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I am interested in the distance between two conjugacy classes in a group like $SO(n)$. However let's consider $U(n)$ for simplicity. My conjecture is that the Hausdorff distance between the conjugacy classes of $\Lambda_1$ and $\Lambda_2$, both of which are diagonal matrices, is given by the distance of the eigenvalues $(\lambda_1, \ldots, \lambda_n)$ and $(\lambda^{(2)}_1, \ldots, \lambda^{(2)}_n)$ as elements in the homogeneous space $\mathbb{T}^n / S_n$, where the action of the symmetric group $S_n$ on $\mathbb{T}^n$ is by permutation of the coordinates. Thus by translation invariance, the closest element to $X$ in the conjugacy class of $Y$ is any one that can be simultaneously diagonalized with $X$. However I don't know how to prove this plausible statement.

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Diagonalization gives a map $f\colon U(n)\to \mathbb{T}^n/S_n$. The map $f$ is also the projection to the orbit-space of of the $U(n)$-action by conjugacy on $U(n)$. Hence $f$ is a submetry; i.e., $f(B_r(M))=B_r(f(M))$ for any matrix $M$. Hence your statement follows.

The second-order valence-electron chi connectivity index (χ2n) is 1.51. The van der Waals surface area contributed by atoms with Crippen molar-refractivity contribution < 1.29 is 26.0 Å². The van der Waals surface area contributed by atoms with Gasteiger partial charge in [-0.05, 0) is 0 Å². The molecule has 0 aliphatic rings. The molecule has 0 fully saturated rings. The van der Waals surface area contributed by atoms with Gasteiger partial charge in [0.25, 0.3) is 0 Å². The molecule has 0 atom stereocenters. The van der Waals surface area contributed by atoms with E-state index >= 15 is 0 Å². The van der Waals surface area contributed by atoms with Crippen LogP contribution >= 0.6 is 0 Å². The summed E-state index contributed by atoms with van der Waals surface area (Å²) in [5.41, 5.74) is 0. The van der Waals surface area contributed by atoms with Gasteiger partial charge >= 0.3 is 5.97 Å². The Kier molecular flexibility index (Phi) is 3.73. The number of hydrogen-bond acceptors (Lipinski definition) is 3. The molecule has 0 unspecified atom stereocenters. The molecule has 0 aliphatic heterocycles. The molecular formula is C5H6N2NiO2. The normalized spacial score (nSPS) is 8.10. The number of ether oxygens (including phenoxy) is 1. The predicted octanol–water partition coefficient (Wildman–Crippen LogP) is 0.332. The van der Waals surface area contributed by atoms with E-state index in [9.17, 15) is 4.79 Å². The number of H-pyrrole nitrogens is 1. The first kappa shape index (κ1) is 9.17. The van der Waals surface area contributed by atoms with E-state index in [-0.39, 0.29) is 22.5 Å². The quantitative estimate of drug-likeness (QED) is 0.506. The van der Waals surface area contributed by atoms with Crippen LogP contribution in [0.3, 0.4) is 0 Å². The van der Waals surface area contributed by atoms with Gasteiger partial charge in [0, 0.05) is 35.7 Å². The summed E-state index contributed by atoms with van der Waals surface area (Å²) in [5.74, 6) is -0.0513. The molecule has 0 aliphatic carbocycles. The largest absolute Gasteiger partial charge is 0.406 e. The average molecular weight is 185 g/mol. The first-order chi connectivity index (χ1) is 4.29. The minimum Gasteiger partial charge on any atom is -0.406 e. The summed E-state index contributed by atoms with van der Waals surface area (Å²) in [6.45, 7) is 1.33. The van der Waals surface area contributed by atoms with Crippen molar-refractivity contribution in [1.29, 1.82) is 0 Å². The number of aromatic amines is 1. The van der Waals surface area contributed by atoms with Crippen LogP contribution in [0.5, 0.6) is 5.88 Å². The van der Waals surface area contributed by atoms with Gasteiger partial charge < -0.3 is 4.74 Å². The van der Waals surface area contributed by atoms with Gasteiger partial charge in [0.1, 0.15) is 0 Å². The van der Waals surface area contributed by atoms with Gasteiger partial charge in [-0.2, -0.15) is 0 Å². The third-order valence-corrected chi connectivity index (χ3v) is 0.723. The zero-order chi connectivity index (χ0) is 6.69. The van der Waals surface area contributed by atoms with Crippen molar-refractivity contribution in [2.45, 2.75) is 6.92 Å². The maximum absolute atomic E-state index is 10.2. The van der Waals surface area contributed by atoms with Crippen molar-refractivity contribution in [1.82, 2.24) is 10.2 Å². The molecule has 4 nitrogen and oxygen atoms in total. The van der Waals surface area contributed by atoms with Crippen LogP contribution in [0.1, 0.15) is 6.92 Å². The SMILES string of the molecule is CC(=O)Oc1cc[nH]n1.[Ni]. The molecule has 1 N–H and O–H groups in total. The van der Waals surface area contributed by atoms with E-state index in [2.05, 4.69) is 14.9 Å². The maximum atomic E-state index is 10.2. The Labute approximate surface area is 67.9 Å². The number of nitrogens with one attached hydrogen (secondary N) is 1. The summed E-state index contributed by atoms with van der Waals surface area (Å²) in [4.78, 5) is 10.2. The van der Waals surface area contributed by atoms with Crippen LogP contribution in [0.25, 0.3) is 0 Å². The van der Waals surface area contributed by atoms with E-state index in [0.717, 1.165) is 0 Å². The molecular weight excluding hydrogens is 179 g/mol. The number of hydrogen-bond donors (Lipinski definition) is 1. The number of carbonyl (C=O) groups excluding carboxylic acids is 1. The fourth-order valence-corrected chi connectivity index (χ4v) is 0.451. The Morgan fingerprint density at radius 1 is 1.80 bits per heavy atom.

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Do people really say submetry? – Mariano Suárez-Alvarez Jan 4 '12 at 6:16 – Anton Petrunin Jan 4 '12 at 6:21
I guess your claim that $f$ is a submetry can be proved by Lipschitzness of the exponential map at every point on $U(n)$, which in turn can be proved by Baker-Hausdorff lemma. Is this how you think about it? – John Jiang Jan 4 '12 at 6:24
$DEITY, now Lipschitzness!... :P – Mariano Suárez-Alvarez Jan 4 '12 at 6:26
+1 for appeal to deity. – John Jiang Jan 4 '12 at 6:58

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